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So I've been reading about this Small Space antenna (Small Space HF
Antenna) that is being sold as the TAK-Tenna. Really neat idea - Has a 30 inch boom and Spiral Coils on the ends. See
a picture at http://www.taktenna.com/
Looks easy to build - Right ?
So I Built my version out of wood - Mine is very ugly as compared
to the store bought one (See Pictures).
Materials and Tools • Parts:
1.) 3 - Wooden sections - 1 1/2 in X 1/2 in X 8
ft - Cost 92 Cents each - Home Depot
2.) 1 - 100' Spool of Steel Guide/fence
Wire - Cost - $7 - Home Depot - The purchased version uses some type of "Special" patented wire, but this seemed fine.
I tried Copper, but it was not stiff enough to make the Spiral Coils. Again from quick test it did not seem
critical - From what I read larger gauge wire is better for improved band width.
3.) 1 - 25 foot RG8 coax with PL259 - Radio Shack
- Close Out - $5
4.) 2 - Packages - Nuts/Bolts - $2 -
5.) 2 - Aligator Clips - Free from my
6.) Few Feet of Electrical Tape - Free
from my junk Box.
Total Material Cost: $16.76
The commercial version uses PVC and tie wraps, which would have been
Saw - I just used a simple hand saw.
with wood bits - I just used a simple hand electric drill.
Flat Screw Driver and Rubber Malet.
Gloves and Eye Protection.
For my version was about 4 hours - Drilling Lots of Holes and feeding
the wire in to make the Spiral Coils was most of the work.
However - Test wise it isn't bad I got it tuned up on 40 meters at
about 8 feet off the ground and it has an SWR 1:2 to 1:5 from 7.30 to 7.175 MHZ (Without a Transmatch). Also does ok
on 15 meter - Tune up wise. Bad news the performance is not Great - Signal pick up is several S units below my Dipole, but
it does work. From what I have read the Antenna has problems in that most of the performance is based on feedline radiation
(See the links below).
Summary of Results:
I'm still testing and it was an interesting experiment. The Antenna
fits into a small space 25 inch X 30 inch. Hey it works. If you have no space it might be worth $20 and a few hours of your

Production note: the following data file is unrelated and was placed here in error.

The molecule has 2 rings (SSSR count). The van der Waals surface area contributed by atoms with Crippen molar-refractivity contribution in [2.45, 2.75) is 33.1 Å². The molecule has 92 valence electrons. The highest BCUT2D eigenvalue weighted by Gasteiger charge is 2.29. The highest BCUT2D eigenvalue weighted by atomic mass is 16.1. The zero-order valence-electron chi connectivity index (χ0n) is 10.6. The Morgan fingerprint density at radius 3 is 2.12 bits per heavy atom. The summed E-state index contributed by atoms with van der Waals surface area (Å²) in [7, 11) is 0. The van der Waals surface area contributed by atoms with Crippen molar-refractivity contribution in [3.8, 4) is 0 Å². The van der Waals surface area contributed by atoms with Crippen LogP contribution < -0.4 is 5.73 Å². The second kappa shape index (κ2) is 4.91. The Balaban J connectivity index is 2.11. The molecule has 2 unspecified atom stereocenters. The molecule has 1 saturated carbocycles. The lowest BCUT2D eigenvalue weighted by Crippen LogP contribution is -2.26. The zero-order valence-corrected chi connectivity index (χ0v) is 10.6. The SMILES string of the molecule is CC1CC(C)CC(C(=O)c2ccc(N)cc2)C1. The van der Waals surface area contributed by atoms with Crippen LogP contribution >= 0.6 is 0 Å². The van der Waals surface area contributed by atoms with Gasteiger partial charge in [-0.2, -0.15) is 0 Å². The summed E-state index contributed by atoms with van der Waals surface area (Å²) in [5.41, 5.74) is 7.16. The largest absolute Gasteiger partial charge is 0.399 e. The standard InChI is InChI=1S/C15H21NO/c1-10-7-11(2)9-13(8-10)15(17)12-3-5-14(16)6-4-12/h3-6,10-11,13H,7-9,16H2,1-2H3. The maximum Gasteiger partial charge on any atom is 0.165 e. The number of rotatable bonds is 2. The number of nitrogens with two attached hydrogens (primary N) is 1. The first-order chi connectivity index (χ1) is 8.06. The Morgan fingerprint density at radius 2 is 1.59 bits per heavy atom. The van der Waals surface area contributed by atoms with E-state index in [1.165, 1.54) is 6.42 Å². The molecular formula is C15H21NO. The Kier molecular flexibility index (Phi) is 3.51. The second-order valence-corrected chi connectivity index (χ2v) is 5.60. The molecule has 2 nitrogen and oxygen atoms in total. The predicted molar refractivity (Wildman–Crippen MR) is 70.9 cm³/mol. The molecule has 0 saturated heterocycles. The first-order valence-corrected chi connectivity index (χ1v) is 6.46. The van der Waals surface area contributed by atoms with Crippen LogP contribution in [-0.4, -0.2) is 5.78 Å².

time or If you aren't a Homebrewer Buy one. If you make your own one point - I needed more wire than the 468/7.2 MHZ = 65
Feet Total or 32.5 Feet per side - I had to add wire after the fact. So I would make it about 33.5 per side.
more added item - Someone had a question about my dimensions:
Boom = 30 inches meaning Cross Pieces are about 30 inches
Cross Pieces = 25 Inches Across or 12.5 Inches from center
Hole Spacing from Center, but this did
not seem critical, but I used:
Total Turns = 10
Put the antenna in the expected operating position (Mine was about 8 feet in the air).
Conect the Coax via the Aligator Clips about 2 inches from the end of the smallest inner Spiral Coils.
SWR in the Center of the 40 Meter Band (SSB or CW) you intend to use most. If the SWR is too high move to
Move the Aligator Clips/Coax out evenly about 2 inches on each Spiral Coil.
e.) Repeat Step c.
was able to acheive acceptable SWR after about 3 cycles of adjustment without a Transmatch.
a.) Measure/Cut - (1) - 30 inch boom section.
b.) Measure/Cut (4) - Cross members - 25 inches
c.) Measure/Notch @ about 12.5 Inches -
I just cut with a hand saw then tapped out with a Flat Screw Driver and Rubber Malet.
d.) Drill holes in Cross members as noted
above - Starting 3 inches from center then working out in 1 inch steps out to 12 inches. If you are careful
you can save sometime by drilling two parts at a time.
e.) Here is the Hard part - Put the Notched
Cross members together then start feeding the wire to create the Spiral Coils. I started from the biggest
to the smallest. I would recommend Gloves and Eye Protection.
f.) Once the Spiral Coils are completed
bolt them to the Boom.
g.) I then used the last section of wood
for mast and bolted the Boom to this part.
Homebrew Tak-ntenna (http://forums.qrz.com/showpost.php?p=1250593&postcount=1)
Credit Where Credit is Due:
Very important work on this orignial Design was done first by:
Steve – WA2TAK
Also some very interesting Recent work
from WBillJohnson - Looking at Boom Lengths and Coils Spacing:
Patent Info (Same Last Name, but no relation):